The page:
So the way it looks now for me, the text-sessions are available, but only in very low resolution. They only exist for emergencies now.

But this is the net result I obtained, after I had disabled the ‘uvesafb’ kernel module again:


dirk@Plato:~$infobash -v Host/Kernel/OS "Plato" running Linux 4.9.0-6-amd64 x86_64 [ Kanotix steelfire-nightly Steelfire64 171013a LXDE ] CPU Info 8x Intel Core i7 950 @ clocked at Min:1600.000Mhz Max:2667.000Mhz Videocard NVIDIA GF104 [GeForce GTX 460] X.Org 1.19.2 [ 1920x1080 ] Processes 262 | Uptime 1:16 | Memory 3003.9/12009.6MB | HDD Size 2000GB (6%used) | GLX Renderer GeForce GTX 460/PCIe/SSE2 | GLX Version 4.5.0 NVIDIA 375.82 | Client Shell | Infobash v2.67.2 dirk@Plato:~$

dirk@Plato:~$clinfo | grep units Max compute units 7 dirk@Plato:~$ clinfo | grep multiple
Preferred work group size multiple              32
dirk@Plato:~$clinfo | grep Warp Warp size (NV) 32 dirk@Plato:~$




So what this means in practice, is that I have OpenGL 4.5 on the computer named ‘Plato’ now, as well as having a fully-functional install of ‘OpenCL‘ and ‘CUDA‘, contrarily to what I had according to this earlier posting.

Therefore, GPU-computing will not just exist in theory for me now, but also in practice.

And this displays, that the graphics card on that machine ‘only’ possesses 224 cores after all, not the 7×48 which I had expected earlier, according to a Windows-based tool – no longer installed.

(Updated 04/29/2018 … )

## Finding Out, How Many GPU Cores we have, Under Linux

One question which I see written about often on the Web, is how to find out certain stats about our GPU, under Linux. Under Windows, we had GUI-based programs such as ‘GPU-Z’, etc., but under Linux, the information can be just a bit harder to find.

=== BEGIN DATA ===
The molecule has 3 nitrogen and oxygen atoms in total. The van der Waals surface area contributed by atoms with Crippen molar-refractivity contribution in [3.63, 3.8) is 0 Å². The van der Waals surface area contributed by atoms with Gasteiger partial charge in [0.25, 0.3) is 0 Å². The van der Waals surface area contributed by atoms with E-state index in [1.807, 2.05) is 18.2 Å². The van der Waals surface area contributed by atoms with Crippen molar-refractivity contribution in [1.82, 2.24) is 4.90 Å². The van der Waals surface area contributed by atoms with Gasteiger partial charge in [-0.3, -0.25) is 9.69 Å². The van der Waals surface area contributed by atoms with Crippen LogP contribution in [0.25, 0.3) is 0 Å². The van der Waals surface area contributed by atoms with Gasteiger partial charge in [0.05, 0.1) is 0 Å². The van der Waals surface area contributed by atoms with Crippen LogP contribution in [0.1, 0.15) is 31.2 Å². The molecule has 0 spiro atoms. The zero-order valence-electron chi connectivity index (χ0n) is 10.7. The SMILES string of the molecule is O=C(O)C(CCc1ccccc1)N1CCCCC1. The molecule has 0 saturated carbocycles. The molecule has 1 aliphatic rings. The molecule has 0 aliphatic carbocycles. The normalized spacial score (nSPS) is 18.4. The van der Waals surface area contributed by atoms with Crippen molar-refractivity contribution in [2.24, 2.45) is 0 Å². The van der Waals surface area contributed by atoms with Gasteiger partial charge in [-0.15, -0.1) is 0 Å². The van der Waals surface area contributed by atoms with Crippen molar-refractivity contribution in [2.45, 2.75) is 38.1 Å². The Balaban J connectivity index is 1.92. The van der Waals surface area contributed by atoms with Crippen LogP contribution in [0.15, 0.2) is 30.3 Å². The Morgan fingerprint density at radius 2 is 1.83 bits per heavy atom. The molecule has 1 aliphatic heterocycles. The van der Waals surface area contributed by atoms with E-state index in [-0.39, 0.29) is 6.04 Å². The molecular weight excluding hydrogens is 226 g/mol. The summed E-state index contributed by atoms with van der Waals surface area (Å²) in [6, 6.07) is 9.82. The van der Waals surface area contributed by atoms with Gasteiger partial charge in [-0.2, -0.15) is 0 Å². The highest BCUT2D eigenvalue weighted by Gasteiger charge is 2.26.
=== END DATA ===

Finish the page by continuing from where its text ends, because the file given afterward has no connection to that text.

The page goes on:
I think that one tool which helps, is to have ‘OpenCL’ installed, as well as the command-line utility ‘clinfo’, which exists as one out of several packages, and as an actual, resulting command-name.

If we’re serious about programming our GPU, then having a GUI won’t help us much. We’d need to get dirty with code in that case, and then to have text-based solutions is suitable. But, if we’re just spectators in this sport, then two stats we may nevertheless want to know are:

1. How many GPU-Core-Groups do we have – since GPU-Cores are organized as Groups, and
2. How many actual Shader-Cores do we have in each Group?

Interestingly, the grouping of shader-cores, also represents how many vector-processors such GPU-computing tools as OpenCL see. And so, on the computer which I name ‘Klystron’, which is running Debian / Jessie, when typing in these commands as user, I get the following results:


dirk@Klystron:~$clinfo | grep units Max compute units: 4 Max compute units: 6 dirk@Klystron:~$ clinfo | grep multiple
Kernel Preferred work group size multiple:     1
Kernel Preferred work group size multiple:     64
dirk@Klystron:~\$



This needs some explaining. On ‘Klystron’, I have the proprietary, AMD packages for OpenCL installed, since that computer has both an AMD CPU and a Radeon GPU. And this means that the OpenCL version will be able to carry out computing on both. And so I have the stats for both.

In this case, the second entries reveal that I have 6×64 cores on the GPU.